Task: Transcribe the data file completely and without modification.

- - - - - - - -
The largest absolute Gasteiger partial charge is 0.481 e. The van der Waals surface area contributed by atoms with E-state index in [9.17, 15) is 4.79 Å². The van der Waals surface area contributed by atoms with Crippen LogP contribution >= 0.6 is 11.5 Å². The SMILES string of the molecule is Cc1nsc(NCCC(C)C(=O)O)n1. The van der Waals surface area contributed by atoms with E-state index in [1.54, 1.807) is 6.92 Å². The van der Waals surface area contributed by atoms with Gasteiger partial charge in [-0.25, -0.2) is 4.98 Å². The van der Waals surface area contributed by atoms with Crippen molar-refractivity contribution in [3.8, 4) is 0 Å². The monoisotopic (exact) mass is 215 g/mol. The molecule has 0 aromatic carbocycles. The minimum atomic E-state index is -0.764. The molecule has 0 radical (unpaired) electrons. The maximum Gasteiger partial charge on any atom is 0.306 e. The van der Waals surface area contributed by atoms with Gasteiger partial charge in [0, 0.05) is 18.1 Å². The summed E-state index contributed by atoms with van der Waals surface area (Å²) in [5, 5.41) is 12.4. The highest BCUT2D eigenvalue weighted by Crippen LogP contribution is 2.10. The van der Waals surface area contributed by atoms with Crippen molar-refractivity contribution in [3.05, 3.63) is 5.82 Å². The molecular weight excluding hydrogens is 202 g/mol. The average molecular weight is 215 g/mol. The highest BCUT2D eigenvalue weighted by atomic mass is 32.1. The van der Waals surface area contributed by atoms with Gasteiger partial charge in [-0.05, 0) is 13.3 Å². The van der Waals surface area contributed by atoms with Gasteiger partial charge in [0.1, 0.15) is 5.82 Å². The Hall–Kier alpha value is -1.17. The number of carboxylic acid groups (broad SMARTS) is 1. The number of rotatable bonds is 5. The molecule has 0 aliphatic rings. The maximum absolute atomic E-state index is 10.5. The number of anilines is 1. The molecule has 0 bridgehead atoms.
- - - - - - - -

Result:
The largest absolute Gasteiger partial charge is 0.481 e. The van der Waals surface area contributed by atoms with E-state index in [9.17, 15) is 4.79 Å². The van der Waals surface area contributed by atoms with Crippen LogP contribution >= 0.6 is 11.5 Å². The SMILES string of the molecule is Cc1nsc(NCCC(C)C(=O)O)n1. The van der Waals surface area contributed by atoms with E-state index in [1.54, 1.807) is 6.92 Å². The van der Waals surface area contributed by atoms with Gasteiger partial charge in [-0.25, -0.2) is 4.98 Å². The van der Waals surface area contributed by atoms with Crippen molar-refractivity contribution in [3.8, 4) is 0 Å². The monoisotopic (exact) mass is 215 g/mol. The molecule has 0 aromatic carbocycles. The minimum atomic E-state index is -0.764. The molecule has 0 radical (unpaired) electrons. The maximum Gasteiger partial charge on any atom is 0.306 e. The van der Waals surface area contributed by atoms with Gasteiger partial charge in [0, 0.05) is 18.1 Å². The summed E-state index contributed by atoms with van der Waals surface area (Å²) in [5, 5.41) is 12.4. The highest BCUT2D eigenvalue weighted by Crippen LogP contribution is 2.10. The van der Waals surface area contributed by atoms with Crippen molar-refractivity contribution in [3.05, 3.63) is 5.82 Å². The molecular weight excluding hydrogens is 202 g/mol. The average molecular weight is 215 g/mol. The highest BCUT2D eigenvalue weighted by atomic mass is 32.1. The van der Waals surface area contributed by atoms with Gasteiger partial charge in [-0.05, 0) is 13.3 Å². The van der Waals surface area contributed by atoms with Gasteiger partial charge in [0.1, 0.15) is 5.82 Å². The Hall–Kier alpha value is -1.17. The number of carboxylic acid groups (broad SMARTS) is 1. The number of rotatable bonds is 5. The molecule has 0 aliphatic rings. The maximum absolute atomic E-state index is 10.5. The number of anilines is 1. The molecule has 0 bridgehead atoms.